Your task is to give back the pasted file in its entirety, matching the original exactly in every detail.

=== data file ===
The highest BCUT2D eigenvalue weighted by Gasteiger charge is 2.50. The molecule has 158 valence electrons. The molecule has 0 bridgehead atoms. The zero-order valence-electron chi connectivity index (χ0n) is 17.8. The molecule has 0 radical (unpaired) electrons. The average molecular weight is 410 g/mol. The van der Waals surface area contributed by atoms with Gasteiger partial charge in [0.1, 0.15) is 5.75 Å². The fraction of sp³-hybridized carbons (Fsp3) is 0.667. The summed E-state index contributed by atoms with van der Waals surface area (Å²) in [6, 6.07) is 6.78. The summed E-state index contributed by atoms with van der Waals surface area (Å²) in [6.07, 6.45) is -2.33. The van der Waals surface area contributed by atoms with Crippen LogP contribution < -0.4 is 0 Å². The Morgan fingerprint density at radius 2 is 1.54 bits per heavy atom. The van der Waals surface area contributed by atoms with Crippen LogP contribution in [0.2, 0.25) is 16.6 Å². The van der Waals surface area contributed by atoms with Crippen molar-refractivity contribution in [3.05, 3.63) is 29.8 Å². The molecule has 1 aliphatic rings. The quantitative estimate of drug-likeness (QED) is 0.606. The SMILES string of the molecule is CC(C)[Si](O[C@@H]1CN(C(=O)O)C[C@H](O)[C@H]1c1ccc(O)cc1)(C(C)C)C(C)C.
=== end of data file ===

The highest BCUT2D eigenvalue weighted by Gasteiger charge is 2.50. The molecule has 158 valence electrons. The molecule has 0 bridgehead atoms. The zero-order valence-electron chi connectivity index (χ0n) is 17.8. The molecule has 0 radical (unpaired) electrons. The average molecular weight is 410 g/mol. The van der Waals surface area contributed by atoms with Gasteiger partial charge in [0.1, 0.15) is 5.75 Å². The fraction of sp³-hybridized carbons (Fsp3) is 0.667. The summed E-state index contributed by atoms with van der Waals surface area (Å²) in [6, 6.07) is 6.78. The summed E-state index contributed by atoms with van der Waals surface area (Å²) in [6.07, 6.45) is -2.33. The van der Waals surface area contributed by atoms with Crippen LogP contribution < -0.4 is 0 Å². The Morgan fingerprint density at radius 2 is 1.54 bits per heavy atom. The van der Waals surface area contributed by atoms with Crippen LogP contribution in [0.2, 0.25) is 16.6 Å². The van der Waals surface area contributed by atoms with Crippen molar-refractivity contribution in [3.05, 3.63) is 29.8 Å². The molecule has 1 aliphatic rings. The quantitative estimate of drug-likeness (QED) is 0.606. The SMILES string of the molecule is CC(C)[Si](O[C@@H]1CN(C(=O)O)C[C@H](O)[C@H]1c1ccc(O)cc1)(C(C)C)C(C)C.